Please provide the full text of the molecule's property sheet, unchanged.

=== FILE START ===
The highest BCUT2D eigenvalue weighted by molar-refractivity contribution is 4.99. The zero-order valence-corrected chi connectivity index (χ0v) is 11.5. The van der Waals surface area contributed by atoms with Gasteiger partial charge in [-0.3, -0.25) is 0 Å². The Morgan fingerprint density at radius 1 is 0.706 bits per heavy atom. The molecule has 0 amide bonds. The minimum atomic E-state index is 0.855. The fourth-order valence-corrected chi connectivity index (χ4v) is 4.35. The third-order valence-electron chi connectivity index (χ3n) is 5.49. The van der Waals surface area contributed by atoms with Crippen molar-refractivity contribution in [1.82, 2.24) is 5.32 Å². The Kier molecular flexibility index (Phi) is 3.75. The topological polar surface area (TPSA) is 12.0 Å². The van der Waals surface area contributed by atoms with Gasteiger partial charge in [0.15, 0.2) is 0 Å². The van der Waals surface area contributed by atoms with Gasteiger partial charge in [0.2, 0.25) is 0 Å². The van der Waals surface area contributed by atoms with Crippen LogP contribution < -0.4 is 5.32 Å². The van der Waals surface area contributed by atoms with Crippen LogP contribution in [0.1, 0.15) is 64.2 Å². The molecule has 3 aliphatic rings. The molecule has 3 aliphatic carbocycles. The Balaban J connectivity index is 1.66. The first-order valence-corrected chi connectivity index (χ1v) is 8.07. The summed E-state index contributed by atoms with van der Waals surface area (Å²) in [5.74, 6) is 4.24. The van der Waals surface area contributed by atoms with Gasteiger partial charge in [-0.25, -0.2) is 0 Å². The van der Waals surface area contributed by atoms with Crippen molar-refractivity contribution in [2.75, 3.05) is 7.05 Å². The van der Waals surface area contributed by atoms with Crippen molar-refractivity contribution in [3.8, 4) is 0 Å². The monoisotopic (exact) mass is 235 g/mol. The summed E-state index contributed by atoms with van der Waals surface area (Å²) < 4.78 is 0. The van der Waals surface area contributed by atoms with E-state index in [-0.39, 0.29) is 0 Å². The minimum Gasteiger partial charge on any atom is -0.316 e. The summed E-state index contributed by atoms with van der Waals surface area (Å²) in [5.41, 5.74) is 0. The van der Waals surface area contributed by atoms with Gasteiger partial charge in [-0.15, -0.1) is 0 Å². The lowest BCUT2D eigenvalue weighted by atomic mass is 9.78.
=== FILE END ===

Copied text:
The highest BCUT2D eigenvalue weighted by molar-refractivity contribution is 4.99. The zero-order valence-corrected chi connectivity index (χ0v) is 11.5. The van der Waals surface area contributed by atoms with Gasteiger partial charge in [-0.3, -0.25) is 0 Å². The Morgan fingerprint density at radius 1 is 0.706 bits per heavy atom. The molecule has 0 amide bonds. The minimum atomic E-state index is 0.855. The fourth-order valence-corrected chi connectivity index (χ4v) is 4.35. The third-order valence-electron chi connectivity index (χ3n) is 5.49. The van der Waals surface area contributed by atoms with Crippen molar-refractivity contribution in [1.82, 2.24) is 5.32 Å². The Kier molecular flexibility index (Phi) is 3.75. The topological polar surface area (TPSA) is 12.0 Å². The van der Waals surface area contributed by atoms with Gasteiger partial charge in [0.15, 0.2) is 0 Å². The van der Waals surface area contributed by atoms with Gasteiger partial charge in [0.2, 0.25) is 0 Å². The van der Waals surface area contributed by atoms with Crippen LogP contribution < -0.4 is 5.32 Å². The van der Waals surface area contributed by atoms with Crippen LogP contribution in [0.1, 0.15) is 64.2 Å². The molecule has 3 aliphatic rings. The molecule has 3 aliphatic carbocycles. The Balaban J connectivity index is 1.66. The first-order valence-corrected chi connectivity index (χ1v) is 8.07. The summed E-state index contributed by atoms with van der Waals surface area (Å²) in [5.74, 6) is 4.24. The van der Waals surface area contributed by atoms with Gasteiger partial charge in [-0.25, -0.2) is 0 Å². The van der Waals surface area contributed by atoms with Crippen molar-refractivity contribution in [2.75, 3.05) is 7.05 Å². The van der Waals surface area contributed by atoms with Crippen molar-refractivity contribution in [3.8, 4) is 0 Å². The monoisotopic (exact) mass is 235 g/mol. The summed E-state index contributed by atoms with van der Waals surface area (Å²) < 4.78 is 0. The van der Waals surface area contributed by atoms with E-state index in [-0.39, 0.29) is 0 Å². The minimum Gasteiger partial charge on any atom is -0.316 e. The summed E-state index contributed by atoms with van der Waals surface area (Å²) in [5.41, 5.74) is 0. The van der Waals surface area contributed by atoms with Gasteiger partial charge in [-0.15, -0.1) is 0 Å². The lowest BCUT2D eigenvalue weighted by atomic mass is 9.78.